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Space Science

Earth's 'Bigger, Older Cousin' Maybe Doesn't Even Exist (npr.org) 52

Ever since astronomers started to detect planets beyond our solar system, they've been trying to find another world just like Earth. And few years ago, they announced that they'd found a planet that was the closest match yet -- Kepler-452b. Trouble is, some astronomers now say it's not possible to know for sure that this planet actually exists. From a report: "There's new information that we can now quantify which tells us something that we didn't know before," says Fergal Mullally, who used to be an astronomer on the science team for NASA's Kepler Space Telescope. In 2015, NASA declared that Kepler-452b was the first near-Earth-sized planet orbiting in the "habitable" zone around a star very similar to our sun. The space agency called it Earth's "bigger, older cousin," and scientists were so enthusiastic that one began quoting poetry at a news conference. The original science wasn't shoddy, Mullally says. It's just that, since then, researchers have learned more about the telescope's imperfections.

Earth's 'Bigger, Older Cousin' Maybe Doesn't Even Exist

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  • The inhabitants of Kepler-452a all turn their washing machines on at the same time and thus the lights dimmed. This is the dangers of solar power that nobody warns you about! ;)

  • by theCat ( 36907 ) on Friday May 11, 2018 @06:39PM (#56598600) Journal

    All this excitement, I know what you're thinking, and you apes need to start taking better care of what is likely the only planet in the entire universe capable of supporting life.

    Ref; Fermi's Paradox.

    • by HiThere ( 15173 )

      Well, that's one explanation of Fermi's Paradox. But I think the more likely ones are that star travel is inherently immensely dangerous, or that technological civilizations tend to destroy themselves.

      You explanation is actually the more hopeful one, but unless a double planet (i.e. a moon based tidal system) is necessary to life, it seems a rather unlikely one.

      • by theCat ( 36907 )

        Parsimony probably wins this one; positing that "space travel is dangerous" requires 1) life on other worlds, that 2) advance to the point of recognizing "space" and then 3) develop machines of a complexity to fly in any manner at all, and then 4) decide that "space flight" sounds cool, and that they 5) find a way to do that, while not 6) at the same time wrecking themselves with some other marvelous machine they made, such that 7) they reach space and venture anywhere beyond low orbit, enough to 8) be murd

        • by HiThere ( 15173 )

          No. Positing that interstellar travel is inherently dangerous doesn't require assuming that anyone ever tried it. So that argument's invalid.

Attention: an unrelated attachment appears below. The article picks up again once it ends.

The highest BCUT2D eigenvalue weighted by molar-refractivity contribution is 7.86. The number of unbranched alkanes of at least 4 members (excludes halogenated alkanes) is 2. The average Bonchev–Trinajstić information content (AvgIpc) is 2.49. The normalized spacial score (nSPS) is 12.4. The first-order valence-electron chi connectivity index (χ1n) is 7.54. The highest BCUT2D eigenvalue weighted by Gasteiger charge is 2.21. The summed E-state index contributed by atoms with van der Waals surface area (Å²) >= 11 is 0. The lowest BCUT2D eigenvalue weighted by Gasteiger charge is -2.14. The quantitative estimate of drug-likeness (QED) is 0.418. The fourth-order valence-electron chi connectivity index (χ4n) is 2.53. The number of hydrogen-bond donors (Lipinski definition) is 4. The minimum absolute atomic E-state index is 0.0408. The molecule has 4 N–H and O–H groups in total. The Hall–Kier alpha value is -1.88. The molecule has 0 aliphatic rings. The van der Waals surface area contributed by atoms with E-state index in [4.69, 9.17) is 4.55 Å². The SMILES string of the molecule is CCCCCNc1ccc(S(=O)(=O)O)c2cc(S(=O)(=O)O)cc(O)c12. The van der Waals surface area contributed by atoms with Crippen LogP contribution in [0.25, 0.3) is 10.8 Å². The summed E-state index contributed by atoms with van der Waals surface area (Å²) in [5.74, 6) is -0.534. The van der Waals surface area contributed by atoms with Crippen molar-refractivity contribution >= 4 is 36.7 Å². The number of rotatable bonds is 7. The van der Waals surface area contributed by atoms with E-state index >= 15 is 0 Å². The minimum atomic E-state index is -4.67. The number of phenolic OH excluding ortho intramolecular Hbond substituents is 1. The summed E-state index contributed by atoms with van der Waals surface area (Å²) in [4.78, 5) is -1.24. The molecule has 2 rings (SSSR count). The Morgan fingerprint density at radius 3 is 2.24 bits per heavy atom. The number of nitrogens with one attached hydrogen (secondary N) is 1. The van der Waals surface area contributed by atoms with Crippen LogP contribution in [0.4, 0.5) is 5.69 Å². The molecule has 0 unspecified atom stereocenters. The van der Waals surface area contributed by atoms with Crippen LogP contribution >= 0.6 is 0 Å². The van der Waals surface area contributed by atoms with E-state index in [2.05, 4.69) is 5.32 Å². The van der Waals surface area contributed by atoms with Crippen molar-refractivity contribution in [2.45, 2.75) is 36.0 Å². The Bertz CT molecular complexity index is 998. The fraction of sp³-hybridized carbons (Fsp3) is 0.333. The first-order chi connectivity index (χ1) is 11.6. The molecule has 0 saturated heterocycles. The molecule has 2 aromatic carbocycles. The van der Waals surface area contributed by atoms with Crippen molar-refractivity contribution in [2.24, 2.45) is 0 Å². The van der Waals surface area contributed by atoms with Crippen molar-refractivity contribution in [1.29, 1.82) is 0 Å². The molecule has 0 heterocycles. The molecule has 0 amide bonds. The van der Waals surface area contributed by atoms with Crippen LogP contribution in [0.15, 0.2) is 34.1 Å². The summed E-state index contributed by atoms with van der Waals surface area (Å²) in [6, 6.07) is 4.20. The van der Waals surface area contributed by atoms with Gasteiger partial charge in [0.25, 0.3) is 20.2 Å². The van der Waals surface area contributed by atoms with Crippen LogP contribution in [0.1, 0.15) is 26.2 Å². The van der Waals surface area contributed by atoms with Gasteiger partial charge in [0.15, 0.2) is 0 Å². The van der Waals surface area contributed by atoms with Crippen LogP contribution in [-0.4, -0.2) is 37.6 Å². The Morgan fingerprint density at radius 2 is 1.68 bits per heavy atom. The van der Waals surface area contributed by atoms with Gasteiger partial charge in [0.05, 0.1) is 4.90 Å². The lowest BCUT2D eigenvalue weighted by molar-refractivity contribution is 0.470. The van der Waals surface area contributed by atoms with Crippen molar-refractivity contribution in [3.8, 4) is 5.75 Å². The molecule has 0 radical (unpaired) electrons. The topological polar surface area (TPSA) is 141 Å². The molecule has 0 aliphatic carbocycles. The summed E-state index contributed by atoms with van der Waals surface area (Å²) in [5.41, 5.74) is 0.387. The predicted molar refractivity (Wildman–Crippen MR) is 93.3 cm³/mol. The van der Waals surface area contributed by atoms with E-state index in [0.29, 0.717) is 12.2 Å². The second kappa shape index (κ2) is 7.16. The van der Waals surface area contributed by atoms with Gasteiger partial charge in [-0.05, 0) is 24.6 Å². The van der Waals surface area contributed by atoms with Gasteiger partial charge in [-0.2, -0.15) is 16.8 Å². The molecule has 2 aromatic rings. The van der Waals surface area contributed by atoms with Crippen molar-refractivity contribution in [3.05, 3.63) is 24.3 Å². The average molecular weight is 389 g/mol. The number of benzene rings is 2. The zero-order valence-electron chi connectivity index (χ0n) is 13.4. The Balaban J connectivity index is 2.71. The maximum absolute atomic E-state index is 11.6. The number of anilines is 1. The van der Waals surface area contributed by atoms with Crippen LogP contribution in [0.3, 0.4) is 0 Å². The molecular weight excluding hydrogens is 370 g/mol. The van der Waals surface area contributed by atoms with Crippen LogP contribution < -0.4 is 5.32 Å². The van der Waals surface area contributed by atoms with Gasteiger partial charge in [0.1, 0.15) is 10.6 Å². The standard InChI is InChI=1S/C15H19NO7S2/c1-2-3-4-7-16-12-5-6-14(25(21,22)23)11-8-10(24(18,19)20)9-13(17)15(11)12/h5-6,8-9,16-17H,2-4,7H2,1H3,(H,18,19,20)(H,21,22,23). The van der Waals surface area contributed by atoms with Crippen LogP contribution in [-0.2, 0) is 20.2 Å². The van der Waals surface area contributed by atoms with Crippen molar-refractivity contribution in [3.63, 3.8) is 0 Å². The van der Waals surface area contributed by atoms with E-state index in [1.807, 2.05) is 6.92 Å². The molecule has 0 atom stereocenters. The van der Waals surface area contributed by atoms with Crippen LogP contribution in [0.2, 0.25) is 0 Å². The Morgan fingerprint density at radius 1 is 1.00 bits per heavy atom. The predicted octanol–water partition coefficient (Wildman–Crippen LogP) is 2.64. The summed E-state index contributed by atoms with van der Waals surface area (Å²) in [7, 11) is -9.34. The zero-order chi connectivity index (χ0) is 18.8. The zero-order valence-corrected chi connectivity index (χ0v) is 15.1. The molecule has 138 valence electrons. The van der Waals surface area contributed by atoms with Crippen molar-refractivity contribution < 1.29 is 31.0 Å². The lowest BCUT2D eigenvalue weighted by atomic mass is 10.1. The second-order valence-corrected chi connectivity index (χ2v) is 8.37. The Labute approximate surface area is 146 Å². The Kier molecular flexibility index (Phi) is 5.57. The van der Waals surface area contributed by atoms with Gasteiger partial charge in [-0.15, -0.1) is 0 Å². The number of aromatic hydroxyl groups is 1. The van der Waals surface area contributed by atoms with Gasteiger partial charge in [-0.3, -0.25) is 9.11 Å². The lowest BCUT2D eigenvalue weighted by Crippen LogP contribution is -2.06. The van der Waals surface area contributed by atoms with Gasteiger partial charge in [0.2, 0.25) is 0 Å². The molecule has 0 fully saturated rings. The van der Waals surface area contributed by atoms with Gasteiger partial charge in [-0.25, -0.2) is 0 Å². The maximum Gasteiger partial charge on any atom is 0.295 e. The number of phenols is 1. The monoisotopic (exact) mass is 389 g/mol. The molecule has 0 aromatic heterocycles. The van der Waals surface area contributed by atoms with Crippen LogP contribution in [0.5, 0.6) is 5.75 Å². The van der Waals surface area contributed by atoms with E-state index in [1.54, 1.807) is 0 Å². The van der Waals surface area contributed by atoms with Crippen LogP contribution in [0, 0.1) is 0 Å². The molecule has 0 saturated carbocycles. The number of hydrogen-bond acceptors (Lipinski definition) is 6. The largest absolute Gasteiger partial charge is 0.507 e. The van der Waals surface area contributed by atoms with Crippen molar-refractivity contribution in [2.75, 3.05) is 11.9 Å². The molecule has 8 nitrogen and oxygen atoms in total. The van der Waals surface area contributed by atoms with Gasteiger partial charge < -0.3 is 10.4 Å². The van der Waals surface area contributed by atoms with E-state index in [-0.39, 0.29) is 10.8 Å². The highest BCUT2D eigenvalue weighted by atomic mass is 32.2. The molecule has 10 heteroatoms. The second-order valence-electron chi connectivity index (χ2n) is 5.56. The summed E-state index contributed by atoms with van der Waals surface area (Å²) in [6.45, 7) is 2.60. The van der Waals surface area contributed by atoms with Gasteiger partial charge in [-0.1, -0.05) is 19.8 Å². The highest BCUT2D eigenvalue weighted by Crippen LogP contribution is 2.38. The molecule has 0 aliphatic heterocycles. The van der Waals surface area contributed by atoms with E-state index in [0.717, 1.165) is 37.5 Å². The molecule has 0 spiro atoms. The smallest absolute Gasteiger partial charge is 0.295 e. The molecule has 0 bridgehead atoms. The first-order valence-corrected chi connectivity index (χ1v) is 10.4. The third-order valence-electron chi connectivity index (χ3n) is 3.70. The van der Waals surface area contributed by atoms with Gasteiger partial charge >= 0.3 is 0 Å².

And postulating that technological civilizations tend to destroy themselves it an independent variable also. We only have one example, it's a bit of a ways from even it's first interstellar flight, and we've already come within 30 seconds of all out nuclear war. This is not to exclude the various other dangers that we've been doing a drunkards walk around. If you

  • The fundamental thing that everyone should understand about science -- and most people don't -- is that science is nothing more and nothing less than an error correction process.

    Everything we know is wrong, at least in some way and in some degree. Science is the process by which we identify errors and fix them, but science is itself an error-prone process and all scientific results are erroneous, at least in some way and in some degree. The fact that errors are discovered is not evidence that science doesn't work, it's evidence that science does work, that it identifies and corrects humanity's errors -- including those generated by previous science.

    What makes science works is that although we always introduce new errors in our understanding when we correct old errors in our understanding, the new errors are nearly always smaller. We approach the truth iteratively and asymptotically, getting ever closer but never arriving.

    And if anyone ever tells you that science is pointless because scientists "keep changing their minds", you need only point at the wealth, comfort and plenty in which we live, as compared to the poverty, hardship and scarcity in which our ancestors lived, just a few generations ago. The fact that science has not yet achieved perfection doesn't mean it doesn't work, it just means it's not yet done (and it will *never* be done; there will always be more errors to correct).

    • by theCat ( 36907 )

      Well reasoned.